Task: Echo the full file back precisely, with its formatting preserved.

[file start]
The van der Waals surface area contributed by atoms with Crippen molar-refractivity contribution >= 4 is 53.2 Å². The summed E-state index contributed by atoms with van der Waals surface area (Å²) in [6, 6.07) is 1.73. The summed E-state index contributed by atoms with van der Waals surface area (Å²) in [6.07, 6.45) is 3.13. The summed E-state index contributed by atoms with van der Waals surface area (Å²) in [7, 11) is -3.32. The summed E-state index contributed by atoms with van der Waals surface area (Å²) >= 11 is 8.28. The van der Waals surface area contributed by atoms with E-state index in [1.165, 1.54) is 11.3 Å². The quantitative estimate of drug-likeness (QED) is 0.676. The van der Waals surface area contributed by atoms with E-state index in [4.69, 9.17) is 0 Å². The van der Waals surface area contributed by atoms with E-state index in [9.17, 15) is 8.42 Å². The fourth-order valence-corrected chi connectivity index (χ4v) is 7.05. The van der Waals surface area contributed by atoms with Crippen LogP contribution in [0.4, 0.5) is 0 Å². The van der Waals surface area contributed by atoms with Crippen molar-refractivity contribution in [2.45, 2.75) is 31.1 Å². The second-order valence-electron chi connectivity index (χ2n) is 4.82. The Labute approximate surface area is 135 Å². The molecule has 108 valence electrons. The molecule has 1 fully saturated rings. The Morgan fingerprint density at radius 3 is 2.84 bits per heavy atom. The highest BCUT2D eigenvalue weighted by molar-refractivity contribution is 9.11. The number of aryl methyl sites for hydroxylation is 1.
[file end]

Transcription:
The van der Waals surface area contributed by atoms with Crippen molar-refractivity contribution >= 4 is 53.2 Å². The summed E-state index contributed by atoms with van der Waals surface area (Å²) in [6, 6.07) is 1.73. The summed E-state index contributed by atoms with van der Waals surface area (Å²) in [6.07, 6.45) is 3.13. The summed E-state index contributed by atoms with van der Waals surface area (Å²) in [7, 11) is -3.32. The summed E-state index contributed by atoms with van der Waals surface area (Å²) >= 11 is 8.28. The van der Waals surface area contributed by atoms with E-state index in [1.165, 1.54) is 11.3 Å². The quantitative estimate of drug-likeness (QED) is 0.676. The van der Waals surface area contributed by atoms with E-state index in [4.69, 9.17) is 0 Å². The van der Waals surface area contributed by atoms with E-state index in [9.17, 15) is 8.42 Å². The fourth-order valence-corrected chi connectivity index (χ4v) is 7.05. The van der Waals surface area contributed by atoms with Crippen LogP contribution in [0.4, 0.5) is 0 Å². The van der Waals surface area contributed by atoms with Crippen molar-refractivity contribution in [2.45, 2.75) is 31.1 Å². The second-order valence-electron chi connectivity index (χ2n) is 4.82. The Labute approximate surface area is 135 Å². The molecule has 108 valence electrons. The molecule has 1 fully saturated rings. The Morgan fingerprint density at radius 3 is 2.84 bits per heavy atom. The highest BCUT2D eigenvalue weighted by molar-refractivity contribution is 9.11. The number of aryl methyl sites for hydroxylation is 1.